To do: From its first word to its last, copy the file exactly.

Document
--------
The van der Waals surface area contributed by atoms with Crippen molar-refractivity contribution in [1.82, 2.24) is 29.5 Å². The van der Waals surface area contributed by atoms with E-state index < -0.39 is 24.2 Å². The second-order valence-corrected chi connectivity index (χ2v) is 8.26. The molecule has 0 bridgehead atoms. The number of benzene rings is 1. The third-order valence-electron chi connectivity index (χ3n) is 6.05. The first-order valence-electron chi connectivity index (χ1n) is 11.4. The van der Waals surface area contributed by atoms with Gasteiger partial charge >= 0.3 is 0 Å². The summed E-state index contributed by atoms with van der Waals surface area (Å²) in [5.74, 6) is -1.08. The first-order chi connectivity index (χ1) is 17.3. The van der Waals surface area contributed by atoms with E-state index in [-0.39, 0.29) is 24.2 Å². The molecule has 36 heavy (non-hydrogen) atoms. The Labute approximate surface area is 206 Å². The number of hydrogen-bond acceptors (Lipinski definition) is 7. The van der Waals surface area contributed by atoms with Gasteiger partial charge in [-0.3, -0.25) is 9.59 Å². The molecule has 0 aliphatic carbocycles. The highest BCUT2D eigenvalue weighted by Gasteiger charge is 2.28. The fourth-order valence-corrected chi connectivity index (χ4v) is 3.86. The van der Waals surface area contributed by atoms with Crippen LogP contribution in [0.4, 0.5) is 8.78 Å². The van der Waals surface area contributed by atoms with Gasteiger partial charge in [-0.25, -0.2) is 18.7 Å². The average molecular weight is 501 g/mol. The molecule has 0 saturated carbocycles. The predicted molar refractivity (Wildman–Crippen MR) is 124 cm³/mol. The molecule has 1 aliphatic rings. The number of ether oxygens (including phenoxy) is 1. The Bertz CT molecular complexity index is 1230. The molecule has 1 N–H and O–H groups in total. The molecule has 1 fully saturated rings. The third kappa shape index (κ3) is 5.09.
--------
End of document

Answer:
The van der Waals surface area contributed by atoms with Crippen molar-refractivity contribution in [1.82, 2.24) is 29.5 Å². The van der Waals surface area contributed by atoms with E-state index < -0.39 is 24.2 Å². The second-order valence-corrected chi connectivity index (χ2v) is 8.26. The molecule has 0 bridgehead atoms. The number of benzene rings is 1. The third-order valence-electron chi connectivity index (χ3n) is 6.05. The first-order valence-electron chi connectivity index (χ1n) is 11.4. The van der Waals surface area contributed by atoms with Gasteiger partial charge >= 0.3 is 0 Å². The summed E-state index contributed by atoms with van der Waals surface area (Å²) in [5.74, 6) is -1.08. The first-order chi connectivity index (χ1) is 17.3. The van der Waals surface area contributed by atoms with E-state index in [-0.39, 0.29) is 24.2 Å². The molecule has 36 heavy (non-hydrogen) atoms. The Labute approximate surface area is 206 Å². The number of hydrogen-bond acceptors (Lipinski definition) is 7. The van der Waals surface area contributed by atoms with Gasteiger partial charge in [-0.3, -0.25) is 9.59 Å². The molecule has 0 aliphatic carbocycles. The highest BCUT2D eigenvalue weighted by Gasteiger charge is 2.28. The fourth-order valence-corrected chi connectivity index (χ4v) is 3.86. The van der Waals surface area contributed by atoms with Crippen LogP contribution in [0.4, 0.5) is 8.78 Å². The van der Waals surface area contributed by atoms with Gasteiger partial charge in [-0.25, -0.2) is 18.7 Å². The average molecular weight is 501 g/mol. The molecule has 0 saturated carbocycles. The predicted molar refractivity (Wildman–Crippen MR) is 124 cm³/mol. The molecule has 1 aliphatic rings. The number of ether oxygens (including phenoxy) is 1. The Bertz CT molecular complexity index is 1230. The molecule has 1 N–H and O–H groups in total. The molecule has 1 fully saturated rings. The third kappa shape index (κ3) is 5.09.